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Where the 15 Minutes of Fame Never End
This year Allen Iverson’s dressing up as a Turkish basketball player for Halloween. He’s expected to finalize a 2-year, $4 million deal,
with Beşiktaş Cola Turka of the Turkish Basketball Association. It marks the likely end of the NBA career for the oft-villainized Iverson, who once took his Philadelphia 76ers, basically single-handedly, all the way to the ’01 NBA Finals. That season Philly went 56-26, and Iverson averaged 31.1 a game, winning every award but the Heisman. But let me ask you, Obscure Athletes reader, how many more players on that roster can you name? The truth is, I could have come off the bench for that ’01 team. Let’s have a look at who else is an Eastern Conference Champ in that glorious 2001 season.
There were three players not named Iverson who averaged ten points a game for the Sixers that season: Theo Ratliff who dropped 12.4/game–he only appeared in 50 games that year, before being traded, however. A 34-year-old Dikembe Mutombo (For whom the aforementioned Ratliff was traded) chipped in 11.7 a game, in 26 appearances. And Aaron McKie who managed to stay healthy basically the whole season, contributed 11.6 in time split between the starting lineup and a bench role. Also appearing on that team? Eric Snow, brought in during the 97-98 season, no doubt for his offensive prowess from the point, kicked in 9.8 a game on his way to the finals, also courtesy of Iverson’s coattails. Snow would eventually go on to to serve as Lebron James’ prison bitch in Cleveland, a similar role to that which he occupied in Philly under the Iverson administration.
Tyrone Hill also appeared on the 76er roster that season. Look him up in the “How the fuck was that guy an Allstar?” file during the 94-95 season. It would be Hill’s last full season in the NBA. A few more laughable names that appeared in a Sixers uniform that year? Nazr Muhammed and Toni Kucoc, as well as the great Pepe Sanchez, who were all also involved in the Mutombo deal, and didn’t end up playing the whole season. Was there any reason for Allen Iverson not to be the unhappiest man in the NBA in Philadelphia? He gave his team 31 points a game and his organization gave him Eric Snow and Pepe Sanchez. Rodney Buford? Like, what the fuck? He might just have more help in Turkey.
First off, my heartfelt condolences to the friends, family, and all of those affected by the unfortunate and untimely passing of Manute Bol. That being said, what the fuck?! Manute Bol was scheduled to be the subject of this Monday’s Obscure Spotlight. The article you’re about to read was written Friday; the day before Bol’s untimely demise. Coincidence, or the Obscure Athletes’ Jinx??? You decide.
Manute Bol was a tall basketball player. So tall, in fact, that until the debut of Gheorghe Mureşan, he stood alone as the tallest man to ever play in the NBA. The Sudanese-born Bol was initially drafted in 1983 by the (at the time) San Diego Clippers, in the now long-extinct fifth round, but never played a game for the Clippers, as the NBA declared that Bol was ineligible for the draft.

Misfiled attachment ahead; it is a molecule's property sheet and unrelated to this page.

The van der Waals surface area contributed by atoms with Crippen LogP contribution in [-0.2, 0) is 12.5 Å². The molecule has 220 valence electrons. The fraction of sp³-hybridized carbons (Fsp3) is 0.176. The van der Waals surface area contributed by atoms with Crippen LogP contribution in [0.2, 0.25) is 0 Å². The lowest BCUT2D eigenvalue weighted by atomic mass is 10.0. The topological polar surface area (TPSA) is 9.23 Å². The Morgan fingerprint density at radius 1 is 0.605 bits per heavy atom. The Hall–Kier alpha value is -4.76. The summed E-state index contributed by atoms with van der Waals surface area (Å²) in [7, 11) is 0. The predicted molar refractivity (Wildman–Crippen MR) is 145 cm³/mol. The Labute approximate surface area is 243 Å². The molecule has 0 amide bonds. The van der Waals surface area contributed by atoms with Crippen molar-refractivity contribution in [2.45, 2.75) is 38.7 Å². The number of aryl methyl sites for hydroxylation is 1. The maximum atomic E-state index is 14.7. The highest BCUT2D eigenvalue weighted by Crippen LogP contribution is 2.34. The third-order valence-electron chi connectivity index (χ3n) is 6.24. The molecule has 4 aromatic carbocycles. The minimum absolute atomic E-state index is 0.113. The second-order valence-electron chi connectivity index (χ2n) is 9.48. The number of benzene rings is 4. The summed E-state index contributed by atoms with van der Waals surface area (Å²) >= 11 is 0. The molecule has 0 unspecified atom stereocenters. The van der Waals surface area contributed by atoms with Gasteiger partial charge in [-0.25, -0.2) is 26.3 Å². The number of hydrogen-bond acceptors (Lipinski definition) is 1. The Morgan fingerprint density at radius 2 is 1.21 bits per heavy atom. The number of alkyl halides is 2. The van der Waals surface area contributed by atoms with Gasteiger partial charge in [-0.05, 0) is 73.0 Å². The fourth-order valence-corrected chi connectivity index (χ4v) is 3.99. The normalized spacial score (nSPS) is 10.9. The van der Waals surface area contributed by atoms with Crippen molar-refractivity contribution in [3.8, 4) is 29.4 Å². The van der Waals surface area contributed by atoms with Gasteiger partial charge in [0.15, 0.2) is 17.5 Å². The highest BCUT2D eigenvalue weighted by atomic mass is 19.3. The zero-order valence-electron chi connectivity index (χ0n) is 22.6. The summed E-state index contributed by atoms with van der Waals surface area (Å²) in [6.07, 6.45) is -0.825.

Bol would go on to be drafted again, this time legally, in 1985 by the Washington Bullets in the second round. In his rookie season
with the Bullets, Bol appeared in 80 games, during which he set the NBA rookie record for blocks with 397. He averaged 5.0 blocks per game in that season, a career-high. Bol played in Washington for two more seasons before landing in Golden State, where he played two seasons with the Warriors. In that time Bol added the jump shot to his repetoir, and you may remember screaming SHOOT every time Bol got the ball behind the arc, and rightfully so. Bol’s career began like one with promise of a bright future, but soon after leaving Golden State, took a turn for the obscure.
In August of 1990, the Warriors traded Manute Bol to the 76ers for a draft pick that ultimately ended up being fellow obscure athlete Chris Gatling. For the Sixers, Bol played only one full season free of injury, with his games played decreasing each season he was in Philly. Injuries plagued the big man, and eventually Philadelphia released Bol in July of 1993.
Manute Bol came off the bench for the Heat for 8 games during the 1993 season. Miami signed him in October of 1993, and by January the 7′ 7” center was once again a free agent. That season he appeared in two games for the Bullets in a homecoming with the team that originally drafted him 8 seasons earlier. It was a ten-day contract, after which he would make yet another homecoming in Philadelphia for another ten-day deal. In four games for the Sixers, Bol scored 6 points, snagged 6 boards, and blocked 9 shots. It looked as though the big man from Sudan was finally heading for a retirement, until the following season when he made yet another comeback, this time in a second stint with the Warriors. Just a week into his latest comeback, however, Bol suffered a career-ending injury on national television, and so ended the Manute Bol era in the NBA.
Manute Bol’s name faded into obscurity after his retirement, or at least as much obscurity as can be found for a 7’7” former NBAer. Bol was known best for his shot-blocking ability and his rediculously short stints on three of the NBA’s more obscure franchises. The only bummer about the career of this obscure athlete is that I always hoped one day we’d see him sign a Manute Bol-esque, ten-day contract with the Celtics and fuck shit up, for just a glorious week and a half.